back to article Stay frosty: Google to fork out another €600m on bit barns in Finland

Pre-eminent data-slurper Google has said it will spend €600m (£529m) to expand its data centre footprint in Hamina, on the frozen shores of the Gulf of Finland. The project will bring Google's total investment in the small Finnish town of just about 20,000 residents to an eye-watering €1.4bn. "This is the largest ever single …

  1. anothercynic Silver badge

    They'd do well with district cooling/heating...

    If Hamina is geared up enough, perhaps Google could stump up some more dosh and wean itself off cooling with sea water and rather use district heating in winter to warm houses with the waste heat its bit barn generates. ;-)

  2. Buzzword

    €1.4bn in a town of 20,000

    Presumably the bulk of that cash is spent on procuring kit elsewhere. It would be interesting to know how much is actually spent locally.

    1. Vulture@C64

      Re: €1.4bn in a town of 20,000

      You can build in the UK, a modest data centre for £250m, that gets you the land, the building and all the M&E inside and out for a modest tier 4 site. Even after adding comms, business rates, infrastructure payments for roads etc it's still not going to be over £280m Maybe Google is paying more for the land and perhaps it has higher ongoing costs plus the water cooling will cost more than the usual air to air, so maybe £320m ?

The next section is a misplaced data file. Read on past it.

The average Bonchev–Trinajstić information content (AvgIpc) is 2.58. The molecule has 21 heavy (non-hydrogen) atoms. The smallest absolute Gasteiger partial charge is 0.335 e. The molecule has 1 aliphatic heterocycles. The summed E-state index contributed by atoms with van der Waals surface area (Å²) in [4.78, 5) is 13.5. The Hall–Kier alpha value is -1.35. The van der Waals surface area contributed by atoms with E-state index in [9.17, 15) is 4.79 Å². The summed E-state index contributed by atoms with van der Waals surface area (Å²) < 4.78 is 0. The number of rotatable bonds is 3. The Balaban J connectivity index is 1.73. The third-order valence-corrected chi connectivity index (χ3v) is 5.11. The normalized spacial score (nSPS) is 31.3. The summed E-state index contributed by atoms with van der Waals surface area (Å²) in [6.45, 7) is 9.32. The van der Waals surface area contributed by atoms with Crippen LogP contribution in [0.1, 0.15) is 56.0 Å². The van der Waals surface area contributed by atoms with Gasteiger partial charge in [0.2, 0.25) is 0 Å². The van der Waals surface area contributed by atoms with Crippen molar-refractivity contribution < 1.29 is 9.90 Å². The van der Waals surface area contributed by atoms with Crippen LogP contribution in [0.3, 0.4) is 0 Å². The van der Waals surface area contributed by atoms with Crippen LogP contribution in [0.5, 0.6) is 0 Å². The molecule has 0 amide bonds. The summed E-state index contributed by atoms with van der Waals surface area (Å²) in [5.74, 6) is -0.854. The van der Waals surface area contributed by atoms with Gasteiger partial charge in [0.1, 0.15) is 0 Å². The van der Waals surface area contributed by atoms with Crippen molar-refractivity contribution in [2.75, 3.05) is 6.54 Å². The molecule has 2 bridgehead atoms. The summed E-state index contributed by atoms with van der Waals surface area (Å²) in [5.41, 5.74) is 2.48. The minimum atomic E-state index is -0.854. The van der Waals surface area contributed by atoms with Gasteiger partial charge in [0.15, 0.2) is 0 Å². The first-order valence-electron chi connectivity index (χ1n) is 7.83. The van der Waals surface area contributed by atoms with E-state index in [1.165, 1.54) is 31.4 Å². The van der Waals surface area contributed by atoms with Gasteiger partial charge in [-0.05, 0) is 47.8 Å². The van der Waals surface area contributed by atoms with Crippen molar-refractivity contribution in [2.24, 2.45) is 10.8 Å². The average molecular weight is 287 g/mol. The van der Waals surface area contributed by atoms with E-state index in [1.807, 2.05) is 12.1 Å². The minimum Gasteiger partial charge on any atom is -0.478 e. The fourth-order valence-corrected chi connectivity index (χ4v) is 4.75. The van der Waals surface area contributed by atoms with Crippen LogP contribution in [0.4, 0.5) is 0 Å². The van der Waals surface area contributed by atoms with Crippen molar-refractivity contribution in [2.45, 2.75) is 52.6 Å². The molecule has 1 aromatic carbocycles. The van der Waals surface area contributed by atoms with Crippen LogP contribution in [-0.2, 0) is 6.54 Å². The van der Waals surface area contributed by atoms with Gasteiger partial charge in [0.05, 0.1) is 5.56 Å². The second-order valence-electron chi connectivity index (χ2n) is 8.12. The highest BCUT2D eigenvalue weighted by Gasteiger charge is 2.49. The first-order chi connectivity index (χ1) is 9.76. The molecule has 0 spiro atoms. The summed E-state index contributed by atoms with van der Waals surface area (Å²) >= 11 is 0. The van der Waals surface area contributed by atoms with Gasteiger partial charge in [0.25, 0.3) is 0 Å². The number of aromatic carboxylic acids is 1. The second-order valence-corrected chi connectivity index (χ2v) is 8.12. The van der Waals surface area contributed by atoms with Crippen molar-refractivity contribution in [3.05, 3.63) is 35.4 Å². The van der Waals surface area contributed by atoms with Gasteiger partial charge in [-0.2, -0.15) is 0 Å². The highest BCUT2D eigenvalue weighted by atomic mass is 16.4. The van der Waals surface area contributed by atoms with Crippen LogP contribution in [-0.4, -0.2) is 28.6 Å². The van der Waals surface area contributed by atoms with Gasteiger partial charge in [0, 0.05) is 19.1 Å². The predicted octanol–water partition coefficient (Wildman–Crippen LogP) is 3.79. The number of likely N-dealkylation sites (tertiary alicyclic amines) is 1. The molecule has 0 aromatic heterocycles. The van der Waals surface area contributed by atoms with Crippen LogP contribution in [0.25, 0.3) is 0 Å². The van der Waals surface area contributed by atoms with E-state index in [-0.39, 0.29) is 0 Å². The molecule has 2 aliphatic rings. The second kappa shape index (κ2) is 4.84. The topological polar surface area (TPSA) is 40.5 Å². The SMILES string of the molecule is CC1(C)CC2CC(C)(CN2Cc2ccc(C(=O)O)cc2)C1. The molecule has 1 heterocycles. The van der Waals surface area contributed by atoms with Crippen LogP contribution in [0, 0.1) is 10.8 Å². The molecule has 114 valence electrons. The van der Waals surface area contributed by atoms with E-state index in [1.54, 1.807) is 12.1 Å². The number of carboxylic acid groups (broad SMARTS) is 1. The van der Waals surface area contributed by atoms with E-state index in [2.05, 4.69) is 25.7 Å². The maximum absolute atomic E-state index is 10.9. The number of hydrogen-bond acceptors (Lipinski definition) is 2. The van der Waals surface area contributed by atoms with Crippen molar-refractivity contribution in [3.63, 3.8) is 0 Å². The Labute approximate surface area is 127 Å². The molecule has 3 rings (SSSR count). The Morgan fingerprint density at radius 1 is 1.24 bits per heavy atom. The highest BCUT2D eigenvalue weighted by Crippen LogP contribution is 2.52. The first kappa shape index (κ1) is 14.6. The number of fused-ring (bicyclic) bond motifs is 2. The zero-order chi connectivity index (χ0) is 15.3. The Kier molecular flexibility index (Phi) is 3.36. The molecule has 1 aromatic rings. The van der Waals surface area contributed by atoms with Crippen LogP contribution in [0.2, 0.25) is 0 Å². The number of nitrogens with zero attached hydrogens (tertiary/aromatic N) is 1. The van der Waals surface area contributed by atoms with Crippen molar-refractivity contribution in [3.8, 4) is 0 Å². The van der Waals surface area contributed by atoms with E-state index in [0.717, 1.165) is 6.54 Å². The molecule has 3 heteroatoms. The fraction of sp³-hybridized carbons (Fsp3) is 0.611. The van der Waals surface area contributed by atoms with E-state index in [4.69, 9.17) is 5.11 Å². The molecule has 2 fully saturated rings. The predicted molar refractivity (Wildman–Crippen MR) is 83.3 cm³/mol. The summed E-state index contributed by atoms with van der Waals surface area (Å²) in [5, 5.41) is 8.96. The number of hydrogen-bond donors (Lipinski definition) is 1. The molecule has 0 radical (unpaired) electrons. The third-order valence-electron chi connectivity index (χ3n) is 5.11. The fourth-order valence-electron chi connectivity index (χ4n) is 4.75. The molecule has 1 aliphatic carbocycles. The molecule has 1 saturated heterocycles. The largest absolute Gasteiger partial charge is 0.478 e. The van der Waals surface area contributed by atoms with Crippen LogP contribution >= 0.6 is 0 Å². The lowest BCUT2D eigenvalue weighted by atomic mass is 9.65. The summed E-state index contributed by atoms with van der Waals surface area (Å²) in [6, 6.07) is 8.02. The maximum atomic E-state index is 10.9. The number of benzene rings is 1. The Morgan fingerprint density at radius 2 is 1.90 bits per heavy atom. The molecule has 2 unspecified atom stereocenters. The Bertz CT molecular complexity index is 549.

1. Yet Another Anonymous coward Silver badge

        Re: €1.4bn in a town of 20,000

        Except you are buying the servers from Google-Bahamas for €1bn so there is a big tax break for all that R&D expenditure

      2. MJB7

        Re: €1.4bn in a town of 20,000

        "You can build in the UK, a modest data centre for £250m" - What makes you think Google are building a modest data centre? You only need to build one six times as big, and Google are getting a good deal.

  3. Anonymous Coward
    Anonymous Coward

    Weren't those wind turbines for powering homes?

    It may be cheaper for Google but it will have the same net impact on the environment.

  4. Ian Michael Gumby

    Now we know what's causing the icebergs to melt.

    Using the ocean as part of a heat exchanger to cool their data centers?

    Now that's good for the environment!

    1. Killing Time

      Re: Now we know what's causing the icebergs to melt.

      Seawater cooling isn't a new thing and it's highly regulated.

      In all likelihood the relevant licencing authority will have stipulated the lowest possible outlet temperature so it would probably only be in the region of 2-3 Deg C above the ambient seawater temp.

      I think the distant polar ice cap will be safe from that particular heat source.

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